Malakai Black, in spite of the specifics of his words during promos and pretapes, is conducting himself as a cult leader. This is why it was mentioned earlier that the “Lore” of the House of Black is a mirage: because whatever it is that Malakai Black claims that he can do, or what he claims to follow, or what he says is happening to his eye—are said in the tone, and tenor that we see used to indoctrinate followers into cults with bizarre and twisted beliefs. Indeed, to even get any real details of these beliefs, one has to step off the path of AEW curated content, and find Black’s musings on their own, implying that his cult-like beliefs aren’t something that AEW is willing to give voice or legitimacy to—at least from a purely in-character, and in-universe perspective. Even whether or not Malakai is meant to believe what he’s saying is still missing the point—it’s that what he’s saying, people are listening to, and his numbers are growing, slowly but surely.
There is a critique, however, that Malakai is being presented as more than a cult leader, and instead a quasi-supernatural being with powers and abilities, not dissimilar from The Undertaker or The Fiend, however, this isn’t the case. To date, there has been nothing on-screen that indicates that Malakai Black is possessed of any supernatural powers, nor has it been said explicitly that he’s done anything that can be construed as preternatural. Some may offer the following counterpoint: Malakai Black’s poison mist—which some have theorized has strange, mind-altering qualities, is in essence a superpower. It’s a fair point, but it’s incomplete.
We’ve seen that the poison mist that Malakai Black employs seems to work in similar ways that we’ve seen it used by others, causing pain, brief loss of sight, and usually providing an opening for Malakai or his House of Black cohorts to score a victory. We’ve seen the mist employed this way for decades by the likes of Kabuki, Muta, Tajiri, Kiyoshi, Bushi, and a myriad of others.
However, there have been two instances where the mist seemed to be the cause of longer-lasting effects: namely in the case of two victims—PAC and Julia Hart.
In the case of PAC, after receiving the mist to the eyes, he was out of action for several weeks. Upon his return, he sported a blindfold, implying that he’d suffered longer-term blindness from the mist, and likewise, his mannerisms while wearing the blindfold seemed unlike his former self. However, this was all in truth a ruse by PAC in order to create an opening for him and his Death Triangle allies to get a measure of payback against Malakai Black, and PAC had actually suffered no more ill effects than anyone else.
In the case of Julia Hart, she too was sprayed in the face with the black mist of Malakai, and for months she sported an eye patch, and likewise saw a change in her outward demeanor, after being exposed. In Julia’s case she did indeed join the House of Black after the events of Double or Nothing in May 2022. This then, must be Exhibit A to demonstrate that the House of Black Aesthetic is pushing things past the barrier or believability.
Or does it?
If one cherrypicks the examples of PAC and Julia, while ignoring Malakai’s other mist victims, such as Penta El Zero M, Brian Pillman Jr., and Cody Rhodes, then yes. But while looking deeper, we find it’s not the proof positive of introducing magic into All Elite Wrestling one might think it is. In truth, the number of those who have been exposed to the mist, and did not suffer long-lasting effects outnumbers the outliers like Julia Hart. It also requires that one fill in a great number of blanks themselves with assumptions about the House of Black, and their Lore, in order to arrive at the conclusion that something supernatural is afoot when it comes to Julia or PAC. And while the presumption that Malakai Black traffics with unholy powers to bring in new followers feeds the perception of his character and the aesthetic surrounding it—there’s nothing that’s actually said that is the case, either by AEW television, or really, by Malakai himself.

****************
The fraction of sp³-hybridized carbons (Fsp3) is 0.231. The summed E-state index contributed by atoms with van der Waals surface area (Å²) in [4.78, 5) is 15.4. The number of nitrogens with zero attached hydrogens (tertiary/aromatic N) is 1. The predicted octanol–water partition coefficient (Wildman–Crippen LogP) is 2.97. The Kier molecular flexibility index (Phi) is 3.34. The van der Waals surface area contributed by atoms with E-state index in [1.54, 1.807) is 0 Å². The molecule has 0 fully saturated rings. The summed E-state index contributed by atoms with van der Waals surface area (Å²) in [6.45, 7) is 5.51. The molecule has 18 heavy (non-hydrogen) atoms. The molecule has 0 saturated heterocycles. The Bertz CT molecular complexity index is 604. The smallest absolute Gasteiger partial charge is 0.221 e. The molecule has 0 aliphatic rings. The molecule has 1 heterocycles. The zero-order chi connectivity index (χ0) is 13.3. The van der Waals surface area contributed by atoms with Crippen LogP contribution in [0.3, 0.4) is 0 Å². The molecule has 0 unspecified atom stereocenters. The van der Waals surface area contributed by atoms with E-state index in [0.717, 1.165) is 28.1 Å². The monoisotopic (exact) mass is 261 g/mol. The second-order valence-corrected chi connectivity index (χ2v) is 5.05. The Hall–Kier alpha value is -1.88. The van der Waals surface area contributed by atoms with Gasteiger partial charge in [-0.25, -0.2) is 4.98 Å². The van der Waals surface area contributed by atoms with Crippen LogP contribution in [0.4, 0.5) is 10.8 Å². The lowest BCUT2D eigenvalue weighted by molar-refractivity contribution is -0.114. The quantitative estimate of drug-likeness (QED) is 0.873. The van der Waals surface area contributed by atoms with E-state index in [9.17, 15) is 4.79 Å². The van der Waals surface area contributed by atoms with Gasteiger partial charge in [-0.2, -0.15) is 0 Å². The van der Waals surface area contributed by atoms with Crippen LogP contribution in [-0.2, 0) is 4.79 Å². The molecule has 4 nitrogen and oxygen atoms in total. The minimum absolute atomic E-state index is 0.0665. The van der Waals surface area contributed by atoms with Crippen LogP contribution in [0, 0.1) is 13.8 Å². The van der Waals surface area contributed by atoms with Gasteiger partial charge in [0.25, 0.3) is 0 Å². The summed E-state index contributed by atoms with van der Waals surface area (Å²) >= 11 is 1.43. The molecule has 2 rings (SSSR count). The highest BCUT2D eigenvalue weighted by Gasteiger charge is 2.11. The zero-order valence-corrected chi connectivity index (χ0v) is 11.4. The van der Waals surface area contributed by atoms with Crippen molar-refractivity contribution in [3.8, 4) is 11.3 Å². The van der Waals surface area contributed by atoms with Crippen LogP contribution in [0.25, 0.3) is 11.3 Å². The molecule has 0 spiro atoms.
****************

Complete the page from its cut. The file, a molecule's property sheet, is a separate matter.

It’s in this way that we see that the House of Black is indeed unlike presentations of similar themes from WWE, and is more in the spirit of the occultism we saw from territory wrestling from the 1980s. While unnatural forces are implied by Black and his cohorts, we see nothing that’s deliberate in terms of vulgar displays of power. Everything is implied, hinted at, and can be easily explained by more mundane means: Malakai Black’s rhetoric and occult trappings have created a unique cult of personality around him that draws in followers. He uses strange and esoteric tools at his disposal to break down his opponents psychologically, and then takes their psyche to places that make his opponents face uncomfortable truths and take uncharacteristic measures—a tactic he said he explicitly employed against Cody Rhodes after Cody won their second match. Everything else, the horns, the turning out of the lights, the face paint over the eye—all of these are just smoke and mirrors to bring a psychological dimension to engagements against the House of Black. And should you believe there’s mystic power behind them—so much the better for Malakai Black and his allies. But Malakai Black claims he has powers in the same way that Charles Manson, Jim Jones did—simply as a means by which to manipulate and control his followers into committing atrocities in his name. It’s not magic, it’s simply psychology.